The benefits of Savasana

July 17, 2014

I stretch out on the floor face up, my legs semi-open, my arms slightly apart from my torso, my fingers and toes relaxed. I breathe slowly, relax my jaw, the muscles of my face, legs and back. I patiently review every bit of my body to verify the calm, and I am moved. The awareness of total rest excites me. Savasana -also called the corpse or the relaxation posture- is one of the most important asanas or yoga postures in the class, at first glance the easiest. It is generally practiced at the end and its purpose is to integrate the benefits of the yoga session in that position of absolute and conscious relaxation, and this is what makes it one of the most complicated. It is about slowly relaxing each part of the body, and once that moment of deep relaxation has been reached, sustaining the consciousness of rest, incorporating it and going deeper into it. The benefits of savasana are an excellent motivator to seek to practice it correctly. If we manage to master it, we will be able to relax easily in any circumstance, and we will lay the foundations for a better meditation.
  • Calms the mind and promotes relief from stress and depression.
  • Relax the body.
  • Reduces headache, fatigue and insomnia.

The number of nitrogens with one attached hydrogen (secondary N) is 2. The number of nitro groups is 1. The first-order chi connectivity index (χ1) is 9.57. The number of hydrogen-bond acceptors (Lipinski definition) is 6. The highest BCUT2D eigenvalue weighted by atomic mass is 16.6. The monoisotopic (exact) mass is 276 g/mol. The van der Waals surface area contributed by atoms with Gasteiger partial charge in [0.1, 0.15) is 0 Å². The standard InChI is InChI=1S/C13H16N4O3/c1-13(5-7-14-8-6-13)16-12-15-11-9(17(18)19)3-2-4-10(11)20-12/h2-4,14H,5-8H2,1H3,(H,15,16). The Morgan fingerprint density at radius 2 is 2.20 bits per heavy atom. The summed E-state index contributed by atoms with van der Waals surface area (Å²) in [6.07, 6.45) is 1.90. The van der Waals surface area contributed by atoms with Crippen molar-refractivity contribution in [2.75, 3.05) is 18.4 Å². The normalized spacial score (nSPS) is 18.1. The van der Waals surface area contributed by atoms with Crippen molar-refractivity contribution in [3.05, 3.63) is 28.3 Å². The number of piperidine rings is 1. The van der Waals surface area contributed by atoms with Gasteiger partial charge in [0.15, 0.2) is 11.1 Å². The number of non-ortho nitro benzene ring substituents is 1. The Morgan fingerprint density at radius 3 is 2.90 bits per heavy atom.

• Helps reduce blood pressure.
In addition, it relaxes the sense organs. Smooth the base of the tongue, the nostrils, the inner ear canals, and the skin on the forehead, especially around the bridge of the nose, between the eyebrows. For those who suffer from back pain, it is best to perform it with your knees bent and your feet on the floor, hip-width apart. For pregnant women, it is advisable to support the head and chest on a pillow. I have found a series of interesting tips to perform savasana, here they are.
  • We lay down slowly, softly, on our backs
  • Eyes closed or open. If we close them, we can use a eye pad to enhance relaxation.
  • Arms slightly apart from the body and palms up
  • Feet naturally apart
  • Hands stretched towards the feet to move the shoulders away from the ears
  • We imagine that the body sinks into the ground to encourage relaxation
  • We bring all our attention inward and observe how the body relaxes until we feel light and calm.
  • We remain attentive to all the sensations that emanate from our body, between wakefulness and sleep
The complexity of the exercise is not in the form of the posture but in the mental attitude. Practicing savasana is like arriving at an oasis, its magic floods our bodies and minds and makes us happier, at peace, and fairer with our surroundings. Namaste.

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